New Holme guest farm (Karoo Gariep Nature Reserve) lies lies halfway between Cape Town and Johannesburg, just off the N1. Les, Karis and I visited from 10-12 November 2019 to test out ringing there, and take Virtual Museum photos en route.
Mistnetting at weaver colonies
We put a few nets around the farm house on Monday, and also before breakfast on Tuesday, and caught 86 birds. Top of the list was Cape Sparrow with 42 birds ringed (30 males, 12 females). Second was Southern Masked Weaver, partly due to a large colony in some reeds – there were many green nests, and at least 8 males in the colony – 1 juvenile, 15 males in full breeding plumage, and 8 females (two with brood patches) – it seemed as if breeding only started recently.
Ringing at swallow nests
A Greater Striped Swallow pair had a nest under the roof and White-throated Swallows were feeding juveniles near their nest. The swallows could be targeted by mist-netting near their nests. Flocks of Barn Swallows forage over the karoo veld.
Six Pied Starlings were caught in the mist-nets, but there is potential to catch hundreds! Spring traps and drop traps may be effective to increase the catch.
Night spot lighting
The surrounding karoo veld hosts the usual larks, chats, flycatchers, starlings, buntings and other specials – night spot-lighting could be used effectively to catch and ring these.
Cape Sparrow weights vary by region, as shown in the figure below. These birds are lighter in arid regions as represented by Namibia (Nam) and the Northern Cape (NC) compared to other regions in South Africa. The dots show the average and the vertical lines show the extreme ranges. A better analysis would be to separate males from females, but this shows the value of ringing very common species, and large numbers can be ringed at New Holme.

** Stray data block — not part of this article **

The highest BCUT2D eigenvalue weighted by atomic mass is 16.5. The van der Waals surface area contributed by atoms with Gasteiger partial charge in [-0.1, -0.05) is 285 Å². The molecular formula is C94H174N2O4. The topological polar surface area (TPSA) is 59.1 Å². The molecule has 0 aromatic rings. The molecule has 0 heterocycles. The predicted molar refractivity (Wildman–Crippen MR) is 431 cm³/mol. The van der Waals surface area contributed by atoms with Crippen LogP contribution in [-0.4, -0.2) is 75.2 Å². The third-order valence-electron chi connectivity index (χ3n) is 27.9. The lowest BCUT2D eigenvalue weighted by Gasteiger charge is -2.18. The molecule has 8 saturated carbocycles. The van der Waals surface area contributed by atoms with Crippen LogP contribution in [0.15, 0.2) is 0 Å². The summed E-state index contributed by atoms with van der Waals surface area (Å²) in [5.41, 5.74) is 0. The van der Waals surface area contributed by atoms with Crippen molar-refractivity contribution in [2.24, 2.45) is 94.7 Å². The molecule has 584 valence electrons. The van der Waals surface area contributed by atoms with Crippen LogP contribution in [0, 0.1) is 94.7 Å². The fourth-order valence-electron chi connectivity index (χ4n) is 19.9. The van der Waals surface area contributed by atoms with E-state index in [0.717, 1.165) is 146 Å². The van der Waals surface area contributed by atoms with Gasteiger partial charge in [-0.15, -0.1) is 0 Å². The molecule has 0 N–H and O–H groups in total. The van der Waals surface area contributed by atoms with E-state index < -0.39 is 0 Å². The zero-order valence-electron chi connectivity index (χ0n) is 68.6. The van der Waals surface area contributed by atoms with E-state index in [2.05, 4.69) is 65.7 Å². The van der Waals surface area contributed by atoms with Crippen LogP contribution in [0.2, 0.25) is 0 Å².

The river is within walking distance from the farm houses, and hosted many Three-banded Plovers. Mist nets here could catch these plovers and possibly other water birds.
Table – total number of birds ringed at New Holme, 10-12 November 2019
|African Reed Warbler||Acrocephalus baeticatus||4|
|Southern Fiscal||Lanius collaris||1|
|Pied Starling||Lamprotornis bicolor||6|
|Cape Sparrow||Passer melanurus||42|
|Southern Masked Weaver||Ploceus velatus||25|
|Red-billed Quelea||Quelea quelea||3|
|Southern Red Bishop||Euplectes orix||5|
|Karoo Prinia||Prinia maculosa||1|
Visiting and ringing in the Karoo is special! Thanks to PC and Marisca Ferreira and their staff for hosting us incredibly well! Thanks to Karis and Rozaan for help with the ringing!
|If you would like to ring birds in the Karoo, book a trip with Dieter at Birds4Africa (in conjunction with BDI)!|
(this blog first appeared here).